How to transform data and the dplyr function. For each scenario below, describe how you would transform the data and the dplyr function(s) you could use to achieve that.
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Question 10 pts
You are working with the Salaries dataset from the car data package, which includes salary information for a group of professors. You want to see how Salaries differ by sex.
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Question 20 pts
You are working with a parking dataset from the City of Seattle that contains street parking data for the entire city over multiple years, but you want to focus your analysis on only two neighborhoods in the past year.
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Question 30 pts
You are working with employee satisfaction survey data. It currently has a column for each question answered, but you would like to have a calculated summary score rather than looking at each question.
Although many fundamental data manipulation functions exist in R, they have been a bit convoluted to date and have lacked consistent coding and the ability to easily flow together. This leads to difficult-to-read nested functions and/or choppy code. R Studio is driving a lot of new packages to collate data management tasks and better integrate them with other analysis activities. As a result, a lot of data processing tasks are becoming packaged in more cohesive and consistent ways, which leads to:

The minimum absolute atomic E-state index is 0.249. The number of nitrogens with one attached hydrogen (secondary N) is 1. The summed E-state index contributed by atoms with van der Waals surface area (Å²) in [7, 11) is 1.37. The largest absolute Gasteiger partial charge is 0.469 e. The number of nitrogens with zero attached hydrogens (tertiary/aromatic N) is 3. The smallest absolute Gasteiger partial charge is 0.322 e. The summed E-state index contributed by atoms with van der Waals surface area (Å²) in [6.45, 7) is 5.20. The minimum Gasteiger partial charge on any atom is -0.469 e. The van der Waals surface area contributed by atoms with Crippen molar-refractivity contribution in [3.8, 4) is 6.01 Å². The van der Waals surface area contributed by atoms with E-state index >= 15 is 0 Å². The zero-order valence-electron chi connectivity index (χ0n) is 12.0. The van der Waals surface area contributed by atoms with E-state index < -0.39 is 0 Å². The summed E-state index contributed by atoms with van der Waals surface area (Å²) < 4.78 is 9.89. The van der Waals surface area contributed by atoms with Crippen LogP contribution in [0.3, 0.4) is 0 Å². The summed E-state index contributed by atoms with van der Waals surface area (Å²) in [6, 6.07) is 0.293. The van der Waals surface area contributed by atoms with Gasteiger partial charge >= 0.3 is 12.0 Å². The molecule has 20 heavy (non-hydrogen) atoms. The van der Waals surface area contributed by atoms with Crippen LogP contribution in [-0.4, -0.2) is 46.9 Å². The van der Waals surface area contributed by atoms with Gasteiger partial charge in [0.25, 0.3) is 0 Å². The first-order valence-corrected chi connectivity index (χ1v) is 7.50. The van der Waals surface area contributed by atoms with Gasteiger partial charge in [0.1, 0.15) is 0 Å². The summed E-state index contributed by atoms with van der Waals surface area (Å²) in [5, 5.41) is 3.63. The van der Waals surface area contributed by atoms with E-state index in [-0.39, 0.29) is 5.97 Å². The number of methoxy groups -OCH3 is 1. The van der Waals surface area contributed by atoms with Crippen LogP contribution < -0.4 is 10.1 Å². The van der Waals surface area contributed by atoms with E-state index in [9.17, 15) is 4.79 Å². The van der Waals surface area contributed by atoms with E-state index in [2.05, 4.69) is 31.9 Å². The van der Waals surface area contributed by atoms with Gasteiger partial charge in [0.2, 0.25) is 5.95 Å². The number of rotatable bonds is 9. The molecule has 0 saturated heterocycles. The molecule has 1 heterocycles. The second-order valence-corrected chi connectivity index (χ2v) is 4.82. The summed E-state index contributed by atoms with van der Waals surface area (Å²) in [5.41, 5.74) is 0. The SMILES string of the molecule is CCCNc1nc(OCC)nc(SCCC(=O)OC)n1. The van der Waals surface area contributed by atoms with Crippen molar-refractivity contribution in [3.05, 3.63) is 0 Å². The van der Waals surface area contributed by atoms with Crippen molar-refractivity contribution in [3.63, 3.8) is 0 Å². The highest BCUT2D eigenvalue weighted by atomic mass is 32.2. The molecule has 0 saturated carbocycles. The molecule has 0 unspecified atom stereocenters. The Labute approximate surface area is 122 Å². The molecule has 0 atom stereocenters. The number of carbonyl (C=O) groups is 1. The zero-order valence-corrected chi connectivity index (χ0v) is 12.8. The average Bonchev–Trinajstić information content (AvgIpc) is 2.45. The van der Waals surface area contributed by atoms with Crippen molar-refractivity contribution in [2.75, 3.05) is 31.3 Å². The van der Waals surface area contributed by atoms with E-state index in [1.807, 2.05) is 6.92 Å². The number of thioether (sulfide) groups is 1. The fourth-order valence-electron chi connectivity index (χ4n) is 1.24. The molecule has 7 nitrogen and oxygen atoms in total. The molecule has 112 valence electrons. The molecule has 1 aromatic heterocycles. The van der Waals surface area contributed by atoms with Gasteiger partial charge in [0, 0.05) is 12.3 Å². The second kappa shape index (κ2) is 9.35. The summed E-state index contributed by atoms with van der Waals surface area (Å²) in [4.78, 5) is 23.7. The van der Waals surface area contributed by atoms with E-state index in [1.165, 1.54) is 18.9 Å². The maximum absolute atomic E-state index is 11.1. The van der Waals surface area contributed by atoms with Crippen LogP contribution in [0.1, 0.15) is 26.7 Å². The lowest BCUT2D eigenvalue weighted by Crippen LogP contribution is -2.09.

dplyr is one such package which was built for the sole purpose of simplifying the process of manipulating, sorting, summarizing, and joining data frames. This tutorial serves to introduce you to the basic functions offered by the
dplyr package. These fundamental functions of data transformation that the dplyr package offers includes:
select() selects variables
filter() provides basic filtering capabilities
group_by() groups data by categorical levels
summarise() summarizes data by functions of choice
arrange() orders data
join() joins separate dataframes
mutate() creates new variables